Safe, supervised outside time is great for your cat

Whether or not to let your cat out is a controversial topic among cat owners. Some think that indoor cats are unhappy while others believe that the dangers of the outdoors outweigh the benefits. Fortunately, your cat can have the best of both worlds with supervised outside time.

The benefits of outside time

Most cats love being outside and it is great for their mental and physical health.

  • Engaging in natural behaviors – cats love to hunt and explore and the outdoors allows them to behave the way they would in the wild. They can get lots of exercise and can scratch and urine mark. Hunting and stalking prey (even if it’s a bug or a leaf) is a great way for your cat to meet her natural need to hunt. Exercise is essential for your cat’s health.
  • A more interesting environment – being outside lets your cat experience new sounds, sights, and smells and watch everything that is going on. Mental stimulation is important for preventing boredom and behavior issues.
  • More territory – going outside gives your cat more territory to call her own. Sometimes she needs some time away from the house, especially if it’s a busy environment with a lot going on.
  • Stress reduction – all the above benefits reduce your cat’s stress levels, which is great for all areas of their health. Stress is terrible for cats and leads to a deterioration of their mental and physical health and causes many behavior issues.

Letting your cat roam is dangerous

As much as cats love being outdoors, letting them roam unsupervised is so dangerous that many rescues insist on adopting only to homes that keep their cats indoors.

  • The average lifespan of an outdoor cat is just 2-5 years, as opposed to 15+ years for indoor cats, who often reach 18-20 years of age.
  • The dangers of letting your cat out unsupervised are endless – your cat can get lost, injured, hit by a car, poisoned, attacked by an animal, or harmed by a human. Many cats are euthanized after sustaining life-threatening injuries outdoors because their owners cannot afford the vet bills and many go missing and are never found.

Keep your cat safe with walks and a catio

Your cat can have the best of both worlds with a little help from you.

Take your cat for walks

  • Many cats adjust well to walking on a leash. The key is to make it enjoyable and safe for your cat.
  • Don’t expect your cat to go for a walk the same way your dog does. Your cat will want to explore at her own pace and might not go very far.
  • Watch out for danger. Keep an eye out for dogs, traffic, other cats, and anything else that might frighten your cat.
  • Anticipate your cat’s next move. Watch your cat’s body language for signs of stress and to predict what she might do next. Make sure she doesn’t jump over a fence, leaving you on the other side of it holding the leash. If she seems stressed, it’s time to go home.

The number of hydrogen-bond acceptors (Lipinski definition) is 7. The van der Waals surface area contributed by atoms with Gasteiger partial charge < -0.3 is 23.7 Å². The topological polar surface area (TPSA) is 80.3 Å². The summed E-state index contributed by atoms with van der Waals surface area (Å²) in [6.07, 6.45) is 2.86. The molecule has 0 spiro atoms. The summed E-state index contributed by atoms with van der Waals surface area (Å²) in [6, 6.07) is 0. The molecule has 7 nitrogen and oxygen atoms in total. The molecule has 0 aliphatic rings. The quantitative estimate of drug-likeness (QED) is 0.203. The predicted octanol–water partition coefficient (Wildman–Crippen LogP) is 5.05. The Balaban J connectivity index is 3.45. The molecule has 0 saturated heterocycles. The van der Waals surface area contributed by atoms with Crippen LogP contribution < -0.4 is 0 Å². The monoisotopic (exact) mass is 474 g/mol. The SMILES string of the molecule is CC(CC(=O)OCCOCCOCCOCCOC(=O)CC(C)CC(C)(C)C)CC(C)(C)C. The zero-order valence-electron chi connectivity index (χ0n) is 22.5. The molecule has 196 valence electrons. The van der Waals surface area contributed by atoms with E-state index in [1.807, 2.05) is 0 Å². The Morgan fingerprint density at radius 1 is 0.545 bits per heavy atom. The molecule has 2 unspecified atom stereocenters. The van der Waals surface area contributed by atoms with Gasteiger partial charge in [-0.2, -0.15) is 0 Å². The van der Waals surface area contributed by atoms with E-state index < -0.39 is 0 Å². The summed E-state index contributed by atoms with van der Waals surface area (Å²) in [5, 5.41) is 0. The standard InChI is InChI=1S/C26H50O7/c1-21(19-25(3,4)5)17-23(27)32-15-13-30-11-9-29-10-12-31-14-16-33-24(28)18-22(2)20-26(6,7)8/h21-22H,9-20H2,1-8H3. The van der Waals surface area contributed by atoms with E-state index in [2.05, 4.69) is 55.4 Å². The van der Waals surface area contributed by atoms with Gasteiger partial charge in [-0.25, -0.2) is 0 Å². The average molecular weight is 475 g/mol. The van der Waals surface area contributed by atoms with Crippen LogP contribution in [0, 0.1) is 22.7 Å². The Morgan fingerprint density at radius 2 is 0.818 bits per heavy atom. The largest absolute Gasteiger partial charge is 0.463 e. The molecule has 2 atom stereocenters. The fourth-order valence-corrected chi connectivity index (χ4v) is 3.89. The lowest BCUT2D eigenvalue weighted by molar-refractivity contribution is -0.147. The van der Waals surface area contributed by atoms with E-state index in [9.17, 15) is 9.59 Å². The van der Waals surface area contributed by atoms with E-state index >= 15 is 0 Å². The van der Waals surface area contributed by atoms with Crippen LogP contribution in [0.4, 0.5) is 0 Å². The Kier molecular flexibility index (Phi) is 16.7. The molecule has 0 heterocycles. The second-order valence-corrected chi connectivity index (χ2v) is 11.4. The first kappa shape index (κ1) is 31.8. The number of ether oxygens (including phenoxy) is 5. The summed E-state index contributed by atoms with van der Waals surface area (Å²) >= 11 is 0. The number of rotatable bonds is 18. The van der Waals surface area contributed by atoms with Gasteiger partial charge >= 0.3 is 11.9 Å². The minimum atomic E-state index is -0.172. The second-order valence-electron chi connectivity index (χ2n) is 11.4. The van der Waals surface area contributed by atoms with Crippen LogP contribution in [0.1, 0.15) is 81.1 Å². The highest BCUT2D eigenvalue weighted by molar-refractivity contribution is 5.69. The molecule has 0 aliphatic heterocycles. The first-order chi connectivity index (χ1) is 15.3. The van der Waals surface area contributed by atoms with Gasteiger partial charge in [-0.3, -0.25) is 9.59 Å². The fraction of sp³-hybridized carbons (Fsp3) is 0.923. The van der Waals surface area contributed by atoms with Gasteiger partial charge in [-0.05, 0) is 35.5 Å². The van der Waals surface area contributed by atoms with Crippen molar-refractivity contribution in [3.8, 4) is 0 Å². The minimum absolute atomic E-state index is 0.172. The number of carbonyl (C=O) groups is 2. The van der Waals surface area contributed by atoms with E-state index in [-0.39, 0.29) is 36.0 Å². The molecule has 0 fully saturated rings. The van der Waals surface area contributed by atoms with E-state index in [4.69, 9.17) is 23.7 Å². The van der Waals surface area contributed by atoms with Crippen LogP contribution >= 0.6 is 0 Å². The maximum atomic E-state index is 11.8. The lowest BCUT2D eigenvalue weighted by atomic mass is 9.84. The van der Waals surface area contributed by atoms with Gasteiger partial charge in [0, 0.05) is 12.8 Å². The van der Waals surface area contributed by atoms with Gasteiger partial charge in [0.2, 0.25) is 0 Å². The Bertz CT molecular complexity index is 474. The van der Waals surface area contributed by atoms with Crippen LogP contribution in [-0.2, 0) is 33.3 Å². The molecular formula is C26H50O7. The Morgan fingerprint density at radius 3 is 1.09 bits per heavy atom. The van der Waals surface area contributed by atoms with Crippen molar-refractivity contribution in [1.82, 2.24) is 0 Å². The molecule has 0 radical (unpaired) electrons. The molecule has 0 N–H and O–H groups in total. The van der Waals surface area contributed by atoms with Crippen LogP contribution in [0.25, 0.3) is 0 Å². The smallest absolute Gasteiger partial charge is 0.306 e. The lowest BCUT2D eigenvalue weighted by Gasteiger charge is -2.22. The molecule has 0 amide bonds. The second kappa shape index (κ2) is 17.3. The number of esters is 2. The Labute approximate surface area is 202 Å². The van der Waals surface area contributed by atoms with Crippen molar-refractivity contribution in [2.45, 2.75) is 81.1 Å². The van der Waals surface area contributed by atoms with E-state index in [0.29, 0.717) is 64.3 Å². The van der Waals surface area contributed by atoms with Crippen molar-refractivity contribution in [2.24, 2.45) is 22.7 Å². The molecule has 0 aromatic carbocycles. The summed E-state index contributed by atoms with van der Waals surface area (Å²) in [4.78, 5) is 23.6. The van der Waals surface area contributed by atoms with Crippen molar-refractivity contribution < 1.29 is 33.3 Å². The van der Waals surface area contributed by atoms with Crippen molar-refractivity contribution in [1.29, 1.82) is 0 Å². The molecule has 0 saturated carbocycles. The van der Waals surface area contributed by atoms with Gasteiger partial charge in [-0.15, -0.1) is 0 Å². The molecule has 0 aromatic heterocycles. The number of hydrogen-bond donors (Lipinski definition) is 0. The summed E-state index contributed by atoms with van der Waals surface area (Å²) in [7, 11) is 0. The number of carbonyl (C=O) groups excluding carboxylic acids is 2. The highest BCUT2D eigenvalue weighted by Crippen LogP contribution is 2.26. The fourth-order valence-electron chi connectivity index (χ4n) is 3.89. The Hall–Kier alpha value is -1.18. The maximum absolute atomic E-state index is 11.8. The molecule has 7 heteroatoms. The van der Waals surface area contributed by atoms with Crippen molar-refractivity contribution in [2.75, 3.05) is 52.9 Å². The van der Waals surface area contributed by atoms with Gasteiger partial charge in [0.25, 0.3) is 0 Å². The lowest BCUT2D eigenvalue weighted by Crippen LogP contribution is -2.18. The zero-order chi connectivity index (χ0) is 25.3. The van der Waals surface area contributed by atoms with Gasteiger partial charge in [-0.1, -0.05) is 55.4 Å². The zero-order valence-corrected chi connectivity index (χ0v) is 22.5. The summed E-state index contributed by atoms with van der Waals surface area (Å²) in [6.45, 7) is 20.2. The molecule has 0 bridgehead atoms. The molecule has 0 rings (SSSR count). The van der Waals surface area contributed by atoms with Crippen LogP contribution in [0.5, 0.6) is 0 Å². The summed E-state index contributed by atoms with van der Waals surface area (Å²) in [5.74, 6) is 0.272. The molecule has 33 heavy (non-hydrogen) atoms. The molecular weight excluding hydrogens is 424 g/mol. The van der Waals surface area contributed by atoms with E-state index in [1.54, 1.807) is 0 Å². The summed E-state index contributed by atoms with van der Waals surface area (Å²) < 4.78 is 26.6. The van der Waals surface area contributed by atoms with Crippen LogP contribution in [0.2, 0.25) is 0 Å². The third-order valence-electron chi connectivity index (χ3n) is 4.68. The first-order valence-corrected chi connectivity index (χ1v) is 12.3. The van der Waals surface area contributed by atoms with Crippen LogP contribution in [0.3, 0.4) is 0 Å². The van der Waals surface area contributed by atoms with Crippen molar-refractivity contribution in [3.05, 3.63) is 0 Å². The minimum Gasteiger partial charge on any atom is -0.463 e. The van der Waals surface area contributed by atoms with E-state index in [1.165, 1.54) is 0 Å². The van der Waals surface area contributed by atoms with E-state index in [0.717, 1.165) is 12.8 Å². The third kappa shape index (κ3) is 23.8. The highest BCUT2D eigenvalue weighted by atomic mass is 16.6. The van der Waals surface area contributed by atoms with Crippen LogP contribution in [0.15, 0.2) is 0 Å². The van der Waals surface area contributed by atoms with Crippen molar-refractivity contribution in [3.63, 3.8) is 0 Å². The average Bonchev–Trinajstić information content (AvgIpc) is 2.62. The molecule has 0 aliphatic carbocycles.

• Use an escape-proof harness. If your cat gets scared, she can easily escape a regular harness and get lost. There is a variety of escape-proof harnesses available, just make sure to use them only when you are watching your cat because she will not be able to get out if the harness gets caught on something.
  • Get your cat used to walking gradually. First, use baby steps and positive reinforcement to get her used to the harness and leash and then go for short walks. Start going for longer walks as she gets more comfortable but stay close enough that she can find her way home if you get separated.
  •  Makes sure your cat has ID. Your cat should have a microchip, a tag with your phone number and address, and a tag indicating that she is registered with the City. Make sure to update your info if you move and don’t forget to update it with the service where the microchip is registered.

Make a cat sanctuary in your backyard

You can cat-proof your fence or build a catio. This is easy to do yourself and there are many resources available online or you can hire a professional.

  • If you are building a catio, use pet fence, pressure-treated wood or cedar, and heavy-duty staples. Put it next to a window so your cat can come and go on her own but always supervise her outside time.
  • Cat-proofing your fence is trickier but there are DIY kits available. Keep in mind that other animals will still be able to get in. They won’t like not being able to get back out, so they probably won’t come back but you need to supervise your cat when she’s outside.
  • Check your cat-proof enclosure for any potential escape areas or spots where your cat might get her paws or head stuck.
  • Check your enclosure regularly for damage.
  • Always provide fresh water and don’t leave your cat outside when you’re not watching.
  • Plant some cat grass, catnip, and cat-friendly plants and add scratching posts and cat trees. You can get creative and make a space you and your cat will both love!


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